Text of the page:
TRX2

From Wikipedia, the free encyclopedia
Jump to: navigation, search
TRX2
Inception 2011
Manufacturer Oxford BioLabs
Available Available
Website oxfordbiolabs.com
Notes
Dietary supplement

TRX2 is a dietary supplement marketed for individuals with hair loss. It is manufactured and sold by Oxford BioLabs in the United Kingdom,[1][2][3] marketed in 2011.

Etymology[edit]

The name TRX2 is derived from the Ancient Greek word trichos, meaning hair and the number 2 stands for second generation.[4]

Formulation[edit]

TRX2 contains amino acids and vitamins. Its ingredients are L-carnitine, L-tartaric acid, potassium chloride, L-leucine, isoleucine, valine, nicotinic acid, and biotin.[5]

Product description[edit]

The product is a dietary supplement, not a drug, and hence it doesn't need to be approved by the U.S. Food and Drug Administration (FDA).[3][6]

Clinical Studies[edit]

TRX2 has been tested by Oxford Biolabs in a clinical study[7]. In the study, 59 male and female volunteers showing signs of alopecia completed 18 months of therapy, receiving either TRX2 or a placebo.

The results of the study showed that 26 (out of a total 29) participants who had taken TRX2 recorded and increase of at least 10% in the number of hair strands in the evaluation area and/or a 10% increase in hair weight.

Controversy[edit]

In January 2014 the UK Advertising Standards Authority upheld a complaint against TRX2 and Oxford Biolabs, citing that advertisements that the company had run for TRX2 were misleading and in breach of EU advertising codes. The company agreed and changed their advertising in line with the code of conduct.[8]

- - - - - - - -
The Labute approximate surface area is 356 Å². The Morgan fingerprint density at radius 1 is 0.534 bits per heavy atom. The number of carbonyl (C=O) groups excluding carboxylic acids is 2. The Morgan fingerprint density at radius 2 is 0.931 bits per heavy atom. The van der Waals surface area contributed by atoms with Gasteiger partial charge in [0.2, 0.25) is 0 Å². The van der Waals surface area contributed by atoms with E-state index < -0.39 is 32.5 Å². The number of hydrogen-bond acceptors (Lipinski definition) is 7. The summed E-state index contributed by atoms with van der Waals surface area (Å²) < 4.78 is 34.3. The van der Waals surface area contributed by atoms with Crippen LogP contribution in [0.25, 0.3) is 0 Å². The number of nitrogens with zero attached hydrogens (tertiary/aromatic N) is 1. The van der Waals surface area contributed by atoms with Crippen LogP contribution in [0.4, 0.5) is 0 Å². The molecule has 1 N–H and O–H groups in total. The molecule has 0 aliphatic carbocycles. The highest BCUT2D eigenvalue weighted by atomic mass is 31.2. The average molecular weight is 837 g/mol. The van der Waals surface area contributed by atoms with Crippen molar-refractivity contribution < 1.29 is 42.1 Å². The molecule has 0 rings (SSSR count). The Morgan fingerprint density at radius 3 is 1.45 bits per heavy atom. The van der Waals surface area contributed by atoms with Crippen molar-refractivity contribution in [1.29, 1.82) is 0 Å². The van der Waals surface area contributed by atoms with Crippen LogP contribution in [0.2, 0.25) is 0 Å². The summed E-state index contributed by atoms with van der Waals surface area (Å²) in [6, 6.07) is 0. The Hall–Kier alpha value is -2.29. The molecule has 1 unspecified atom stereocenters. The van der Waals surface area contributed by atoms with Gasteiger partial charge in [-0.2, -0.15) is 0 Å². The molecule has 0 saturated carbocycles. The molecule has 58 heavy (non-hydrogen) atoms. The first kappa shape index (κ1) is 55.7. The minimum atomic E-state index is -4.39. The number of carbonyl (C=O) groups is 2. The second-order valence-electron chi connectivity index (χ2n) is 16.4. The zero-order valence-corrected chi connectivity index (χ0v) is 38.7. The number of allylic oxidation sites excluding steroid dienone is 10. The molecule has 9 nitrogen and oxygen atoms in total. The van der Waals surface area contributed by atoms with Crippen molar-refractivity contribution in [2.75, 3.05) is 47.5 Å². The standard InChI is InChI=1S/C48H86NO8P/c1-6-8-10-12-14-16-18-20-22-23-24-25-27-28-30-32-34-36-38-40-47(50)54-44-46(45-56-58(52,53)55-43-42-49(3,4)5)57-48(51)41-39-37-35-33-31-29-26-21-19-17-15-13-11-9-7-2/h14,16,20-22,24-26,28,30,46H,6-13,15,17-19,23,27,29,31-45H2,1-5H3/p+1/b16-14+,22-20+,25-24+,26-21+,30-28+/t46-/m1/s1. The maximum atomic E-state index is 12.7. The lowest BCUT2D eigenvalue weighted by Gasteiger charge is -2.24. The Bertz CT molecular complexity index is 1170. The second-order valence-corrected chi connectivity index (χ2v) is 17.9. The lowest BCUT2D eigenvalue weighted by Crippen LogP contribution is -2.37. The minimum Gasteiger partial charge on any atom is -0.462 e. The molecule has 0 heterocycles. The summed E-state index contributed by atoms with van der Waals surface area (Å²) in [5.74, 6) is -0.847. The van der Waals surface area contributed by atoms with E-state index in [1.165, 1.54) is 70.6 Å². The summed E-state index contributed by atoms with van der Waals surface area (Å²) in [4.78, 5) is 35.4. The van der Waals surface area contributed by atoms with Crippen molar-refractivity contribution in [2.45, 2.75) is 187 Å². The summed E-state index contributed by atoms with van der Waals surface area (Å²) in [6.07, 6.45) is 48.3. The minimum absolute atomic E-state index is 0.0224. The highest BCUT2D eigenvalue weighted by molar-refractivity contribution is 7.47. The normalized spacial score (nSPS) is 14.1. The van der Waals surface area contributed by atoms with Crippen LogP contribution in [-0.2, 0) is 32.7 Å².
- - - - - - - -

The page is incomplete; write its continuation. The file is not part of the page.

See also[edit]

References[edit]

  1. ^ Tyler, Richard (9 January 2011). "Thomas Whitfield's German roots help hair loss product launch". The Daily Telegraph. Retrieved 23 July 2012. 
  2. ^ Tyler, Richard (16 January 2009). "Thomas Whitfield: The Oxford student who plans to make baldness a thing of the past". The Daily Telegraph. Retrieved 23 July 2012. 
  3. ^ a b Edwards, Jim (12 January 2011). "Pharma's 4 Best Shots at a Cure for Baldness" (Web). CBSNews.com. CBS News. Retrieved 1 August 2012. it's actually just another dietary supplement and as such doesn't need to be approved by the FDA. 
  4. ^ "Oxford BioLabs". Oxford BioLabs. Retrieved 1 December 2017. 
  5. ^ "Carnipure" (Web). Lonza. Retrieved October 22, 2012. 
  6. ^ "Minoxidil Alternatives" (Web). MPB Research. Retrieved 1 August 2012. 
  7. ^ "TRX2® HAIR SUPPLEMENT CLINICAL STUDY" (Web). Oxford BioLabs. Retrieved 1 December 2017. 
  8. ^ "ASA Adjudication on Oxford Biolabs Ltd" (Web). Advertising Standards Authority. Retrieved 1 December 2017. 

External links[edit]

  • TRX2, Product Website